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On the Nile, Somalia’s declared neutrality gets tested


EDITORIAL | Somalia has this week clarified its neutrality on the simmering dispute between Ethiopia and Egypt over the $4.8 billion mega hydro dam project on River Nile that Addis Ababa is putting up.

In an interview with a TV station this week, Ahmed Isse Awad, the Somali Foreign Minister explained that the neutrality by Mogadishu could, in fact, help mediate a useful solution between the two sides.

But that threw a new spanner in the works of relationships between Somalia and Egypt, as well as Mogadishu and Addis Ababa. Mogadishu was clarifying a recent vote at the Arab League where it endorsed a motion fronted by Cairo to ensure no violation of Egypt’s “inherent rights” to the Nile waters.

The dispute between Egypt and Ethiopia began around seven years ago when Ethiopians decided to raise money among themselves to put up a dam worth $4.5 billion and meant to produce 6.4MW when at maximum use.

Simply put, that would be the biggest hydropower site in Africa, enough to pump electricity to homes of all 110 million Ethiopians, as well as export it to neighbouring countries.

Except there is a problem: Egyptians see the project, known as the Grand Renaissance Dam (GERD) as a threat to its main source of freshwater as the dam could divert some 27 billion cubic metres of water from the river flow.

When full, the reservoir of the dam, also known as the dam ‘lake’ could hold up to 74 billion cubic metres of water, to be filled over a period of time. Ethiopia has suggested it should be filled at least 15 cubic metres a year.

Producing 86 per cent of the Nile waters, Ethiopians have cited sovereign rights to build the dam and utilise the Nile. But Egypt is brandishing a 1959 treaty which granted it 55 billion cubic metres, while Sudan was to get 18 billion cubic metres.

The rest of the Nile Basin, which includes South Sudan, Ethiopia, Uganda, Rwanda, Burundi, Kenya were allocated nil cubic metres. An assessment by International Rivers, a global NGO that promotes the protection of river ecosystems said 4 of the Nile Basin countries are in fact “water scarce.”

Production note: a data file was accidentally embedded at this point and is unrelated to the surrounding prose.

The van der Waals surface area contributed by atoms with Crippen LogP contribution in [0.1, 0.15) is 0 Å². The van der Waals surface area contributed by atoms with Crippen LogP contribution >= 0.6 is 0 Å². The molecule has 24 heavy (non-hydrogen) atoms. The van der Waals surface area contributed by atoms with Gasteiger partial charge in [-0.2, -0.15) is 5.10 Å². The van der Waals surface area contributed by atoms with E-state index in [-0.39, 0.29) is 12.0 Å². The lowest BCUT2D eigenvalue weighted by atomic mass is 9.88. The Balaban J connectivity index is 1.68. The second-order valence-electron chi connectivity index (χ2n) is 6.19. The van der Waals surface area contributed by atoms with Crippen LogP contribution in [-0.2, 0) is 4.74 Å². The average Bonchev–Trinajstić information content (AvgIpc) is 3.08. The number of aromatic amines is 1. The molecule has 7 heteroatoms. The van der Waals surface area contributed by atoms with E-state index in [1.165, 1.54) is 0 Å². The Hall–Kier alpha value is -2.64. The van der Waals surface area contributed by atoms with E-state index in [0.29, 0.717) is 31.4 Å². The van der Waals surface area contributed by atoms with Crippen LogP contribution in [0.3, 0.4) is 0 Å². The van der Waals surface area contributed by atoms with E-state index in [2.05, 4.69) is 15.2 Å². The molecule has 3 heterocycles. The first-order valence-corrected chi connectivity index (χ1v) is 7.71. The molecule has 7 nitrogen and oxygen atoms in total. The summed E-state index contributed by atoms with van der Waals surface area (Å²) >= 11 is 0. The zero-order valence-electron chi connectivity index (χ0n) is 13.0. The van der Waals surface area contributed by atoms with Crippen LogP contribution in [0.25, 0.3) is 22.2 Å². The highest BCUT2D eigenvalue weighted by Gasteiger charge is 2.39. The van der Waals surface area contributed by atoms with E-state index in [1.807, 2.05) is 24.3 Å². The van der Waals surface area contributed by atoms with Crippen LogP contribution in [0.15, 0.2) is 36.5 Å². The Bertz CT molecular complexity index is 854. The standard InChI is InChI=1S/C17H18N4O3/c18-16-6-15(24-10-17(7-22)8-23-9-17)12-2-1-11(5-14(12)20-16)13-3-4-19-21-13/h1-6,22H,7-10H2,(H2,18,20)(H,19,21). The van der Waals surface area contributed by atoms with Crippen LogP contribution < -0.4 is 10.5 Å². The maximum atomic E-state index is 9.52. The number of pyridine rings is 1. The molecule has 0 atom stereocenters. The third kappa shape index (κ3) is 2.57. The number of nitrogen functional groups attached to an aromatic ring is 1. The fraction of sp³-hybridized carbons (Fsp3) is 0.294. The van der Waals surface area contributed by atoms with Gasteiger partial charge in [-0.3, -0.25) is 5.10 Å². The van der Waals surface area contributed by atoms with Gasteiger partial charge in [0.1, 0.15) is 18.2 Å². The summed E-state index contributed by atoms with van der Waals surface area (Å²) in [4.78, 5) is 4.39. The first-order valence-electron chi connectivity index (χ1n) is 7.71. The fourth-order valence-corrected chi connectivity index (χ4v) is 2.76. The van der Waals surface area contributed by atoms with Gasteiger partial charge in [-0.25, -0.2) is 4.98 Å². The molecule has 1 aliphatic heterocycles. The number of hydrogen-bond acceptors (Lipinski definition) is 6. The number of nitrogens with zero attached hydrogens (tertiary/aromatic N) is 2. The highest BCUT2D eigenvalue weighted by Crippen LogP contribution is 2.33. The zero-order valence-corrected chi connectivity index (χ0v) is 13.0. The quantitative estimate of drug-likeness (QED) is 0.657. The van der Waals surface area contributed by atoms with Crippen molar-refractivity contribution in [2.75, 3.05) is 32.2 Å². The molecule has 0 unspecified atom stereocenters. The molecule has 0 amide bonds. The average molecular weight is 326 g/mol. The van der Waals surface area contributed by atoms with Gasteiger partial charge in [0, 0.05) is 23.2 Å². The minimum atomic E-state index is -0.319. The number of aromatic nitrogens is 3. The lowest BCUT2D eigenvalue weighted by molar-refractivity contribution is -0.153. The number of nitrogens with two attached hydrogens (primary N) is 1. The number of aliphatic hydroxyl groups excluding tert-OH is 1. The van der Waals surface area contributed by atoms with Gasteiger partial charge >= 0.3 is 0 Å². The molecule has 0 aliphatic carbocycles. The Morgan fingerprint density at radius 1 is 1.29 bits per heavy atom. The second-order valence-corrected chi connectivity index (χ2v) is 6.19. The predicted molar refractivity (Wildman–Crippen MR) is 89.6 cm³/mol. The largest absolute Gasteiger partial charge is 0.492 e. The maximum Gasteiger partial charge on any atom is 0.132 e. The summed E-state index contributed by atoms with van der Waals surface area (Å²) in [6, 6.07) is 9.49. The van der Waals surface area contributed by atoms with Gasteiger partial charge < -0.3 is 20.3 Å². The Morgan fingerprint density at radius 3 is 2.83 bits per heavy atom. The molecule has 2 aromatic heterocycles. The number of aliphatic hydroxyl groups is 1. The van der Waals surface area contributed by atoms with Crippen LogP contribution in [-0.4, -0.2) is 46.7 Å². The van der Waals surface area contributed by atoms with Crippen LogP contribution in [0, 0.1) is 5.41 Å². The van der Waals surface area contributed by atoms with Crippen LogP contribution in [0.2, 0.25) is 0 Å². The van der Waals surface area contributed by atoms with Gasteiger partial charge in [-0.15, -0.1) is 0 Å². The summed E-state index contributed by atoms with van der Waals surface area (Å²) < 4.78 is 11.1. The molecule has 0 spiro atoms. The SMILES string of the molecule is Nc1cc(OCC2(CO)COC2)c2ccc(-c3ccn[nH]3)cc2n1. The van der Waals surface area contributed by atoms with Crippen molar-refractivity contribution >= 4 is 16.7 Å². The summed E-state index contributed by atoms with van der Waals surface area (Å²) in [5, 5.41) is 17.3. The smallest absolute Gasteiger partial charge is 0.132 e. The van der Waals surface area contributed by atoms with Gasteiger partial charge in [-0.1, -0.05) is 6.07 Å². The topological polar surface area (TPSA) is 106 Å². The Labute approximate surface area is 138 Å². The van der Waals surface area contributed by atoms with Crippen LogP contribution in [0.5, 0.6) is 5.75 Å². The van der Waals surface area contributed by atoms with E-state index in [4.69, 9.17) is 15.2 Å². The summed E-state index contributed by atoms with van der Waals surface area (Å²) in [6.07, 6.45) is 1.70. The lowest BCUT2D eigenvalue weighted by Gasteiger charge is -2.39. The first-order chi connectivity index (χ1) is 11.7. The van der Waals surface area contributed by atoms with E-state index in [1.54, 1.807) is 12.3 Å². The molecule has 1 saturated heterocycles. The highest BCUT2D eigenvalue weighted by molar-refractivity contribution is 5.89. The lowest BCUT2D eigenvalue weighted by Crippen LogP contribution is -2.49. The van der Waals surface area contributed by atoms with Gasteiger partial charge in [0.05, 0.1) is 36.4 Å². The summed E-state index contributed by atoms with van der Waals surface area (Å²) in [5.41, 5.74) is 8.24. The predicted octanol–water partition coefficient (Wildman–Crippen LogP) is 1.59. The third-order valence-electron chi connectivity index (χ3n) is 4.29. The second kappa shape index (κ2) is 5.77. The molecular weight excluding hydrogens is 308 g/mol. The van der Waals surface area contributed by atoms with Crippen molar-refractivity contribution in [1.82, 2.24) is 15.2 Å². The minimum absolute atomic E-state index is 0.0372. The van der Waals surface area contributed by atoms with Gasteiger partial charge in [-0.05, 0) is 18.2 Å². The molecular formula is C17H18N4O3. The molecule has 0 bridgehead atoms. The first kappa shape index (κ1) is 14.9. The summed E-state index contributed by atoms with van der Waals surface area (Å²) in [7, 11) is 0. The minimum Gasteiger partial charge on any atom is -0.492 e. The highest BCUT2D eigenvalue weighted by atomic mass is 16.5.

“The dam is our sovereign right to utilise our natural resources. No one will prevent us from filling the dam,” Gedu Andargachew, Ethiopian Foreign Minister told reporters a fortnight ago.

“We will begin filling the dam as scheduled in July.”

The two countries had been negotiating over a possible dam filling period, supported by the US and the World Bank. On the last bit of negotiations, Ethiopia didn’t attend, citing time to consult. However, the US tabled a draft document asking parties to sign. Cairo initialled on it and went ahead to seek a declaration from the Arab League.

Bringing together 22 members, most of who are in North Africa and the Gulf, the League passed the motion, which may have no legal basis but provided Egypt with political support. Sudan refused to sign it. Somalia and Djibouti initially supported but has since withdrawn in favour of neutrality.

So why would Somalia take neutrality when it could choose Ethiopia, its latest bosom buddy; or Egypt, a historical ally in the Arab League? Some experts think it has to do with strategy.

Abdirashid Hashi, the Director of Somali Think-tank Heritage Institute argues Somalia is correct to suggest a negotiated outcome. [The] stakes are too high for both of them and as a 'winner takes all' strategy may not work or feasible,” he argued.

Bridging the gap in the dispute could also help Somalia’s own issue with Ethiopia that affect Somali river systems. For some time, environmentalists argued Ethiopia’s tampering of the sources of Rivers Juba and Shabelle had contributed to their lower volumes downstream. A deal on GERD could be replicated.